I thought I would make myself a sleeveless top to start out with. The Singer machines with the knit-radar feature come with basic garment patterns on long narrow sheets of paper. You feed one through the knit-radar to keep track of where you are on that pattern piece as you knit. When I looked through the patterns, I thought I’d actually use the dress pattern and just shorten it to a good length; it had the shape I was looking for. Although I didn’t really have expectations of making anything actually wearable on my first try, I thought I’d choose my pattern and yarn in hopes that if the planets were to align, that I’d actually want to wear the resulting garment.

Step One: The gauge swatch

I started out by making a gauge swatch with the yarn. I followed the instructions in the manual. Essentially, you knit a bunch of rows, strategically placing contrasting rows and stitches.

The machine comes with a bundle of gauge rulers; each is marked with numbers in the corner to identify it. Among those is one ruler that looks a little different. One side has an R, the other side has an S. Using the R side, you align the edge where the R is with the bottom of the lonely contrasting stitch and measure to the top of the contrasting stripe below it. At the point where the ruler meets the top of that stitch, you identify the number on the ruler. That is your row count for your gauge. Flip that ruler over to the S side. You measure between the two contrasting stitches to determining your stitch count.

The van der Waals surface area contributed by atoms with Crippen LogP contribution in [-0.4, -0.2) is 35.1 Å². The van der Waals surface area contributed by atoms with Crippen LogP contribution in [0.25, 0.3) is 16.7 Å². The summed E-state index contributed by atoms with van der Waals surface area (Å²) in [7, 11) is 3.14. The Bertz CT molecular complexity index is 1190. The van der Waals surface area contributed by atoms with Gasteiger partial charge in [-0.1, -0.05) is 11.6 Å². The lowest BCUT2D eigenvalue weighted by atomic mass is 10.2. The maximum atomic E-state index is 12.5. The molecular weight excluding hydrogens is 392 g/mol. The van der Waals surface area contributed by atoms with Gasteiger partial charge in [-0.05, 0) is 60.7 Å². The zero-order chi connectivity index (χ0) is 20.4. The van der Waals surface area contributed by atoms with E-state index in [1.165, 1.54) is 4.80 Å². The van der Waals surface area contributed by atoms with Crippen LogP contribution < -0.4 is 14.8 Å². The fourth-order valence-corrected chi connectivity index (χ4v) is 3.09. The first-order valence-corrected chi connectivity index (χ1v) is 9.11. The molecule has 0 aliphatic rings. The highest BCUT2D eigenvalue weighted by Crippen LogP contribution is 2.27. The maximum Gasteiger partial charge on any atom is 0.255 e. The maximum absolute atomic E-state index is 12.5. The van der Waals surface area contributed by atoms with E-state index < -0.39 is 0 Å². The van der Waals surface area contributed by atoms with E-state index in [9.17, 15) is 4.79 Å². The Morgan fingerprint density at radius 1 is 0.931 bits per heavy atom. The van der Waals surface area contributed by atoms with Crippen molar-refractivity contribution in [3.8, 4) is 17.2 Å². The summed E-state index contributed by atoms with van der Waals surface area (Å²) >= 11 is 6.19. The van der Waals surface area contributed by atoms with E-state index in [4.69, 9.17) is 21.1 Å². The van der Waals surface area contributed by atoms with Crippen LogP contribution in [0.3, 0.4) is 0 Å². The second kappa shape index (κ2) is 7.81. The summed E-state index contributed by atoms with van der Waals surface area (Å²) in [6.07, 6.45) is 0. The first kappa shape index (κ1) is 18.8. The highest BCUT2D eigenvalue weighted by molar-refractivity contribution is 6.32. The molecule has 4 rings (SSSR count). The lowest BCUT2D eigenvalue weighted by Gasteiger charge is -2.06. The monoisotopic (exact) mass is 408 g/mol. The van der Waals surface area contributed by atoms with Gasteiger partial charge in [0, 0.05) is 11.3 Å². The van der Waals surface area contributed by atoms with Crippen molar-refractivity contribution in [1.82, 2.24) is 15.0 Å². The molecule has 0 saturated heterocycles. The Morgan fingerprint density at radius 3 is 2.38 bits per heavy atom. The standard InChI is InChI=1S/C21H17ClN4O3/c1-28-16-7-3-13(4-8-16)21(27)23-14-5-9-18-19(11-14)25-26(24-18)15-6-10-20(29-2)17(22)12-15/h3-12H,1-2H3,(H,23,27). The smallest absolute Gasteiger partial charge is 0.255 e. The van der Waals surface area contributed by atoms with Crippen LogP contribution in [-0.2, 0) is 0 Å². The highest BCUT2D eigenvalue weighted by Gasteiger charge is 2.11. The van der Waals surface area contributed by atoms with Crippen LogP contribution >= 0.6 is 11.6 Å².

Step Two: Set up the knit-radar

There is a dial on the machine, in front of the knit radar with numbers on it. This is how you set the number of rows in your gauge. (Mine was seized so I had to disassemble it all, get it unseized and put it back together again.) Set this to the correct number. In my case, it was 40 rows.

Now dig through all those rulers and find the one that has the same number as the number of stitches you determined with that S side of the ruler. There are a lot of rulers to dig through! Making sure that you have the correct stitch number in the upper left hand corner of that ruler, place it in the front of the knit radar behind the metal clips.

Using the sizing grid on the pattern, choose your size. The pattern pieces are drawn sort of nesting on each other by size. So figure out which one is the one you need. (It doesn’t hurt to put a sticky note on the knitting machine to remind you!) You feed the pattern sheet into the knit radar and use the vertical and horizontal lines to make sure you have it aligned perfectly. Then engage the lever so it “grabs” the paper and allows you to advance the pattern piece using the appropriate dial. Line it up with the bottom of the pattern piece you’ll be following. Now make sure that the zero on your gauge ruler lines up perfectly with the left hand side of the pattern piece you are following.

Cast it on, Baby!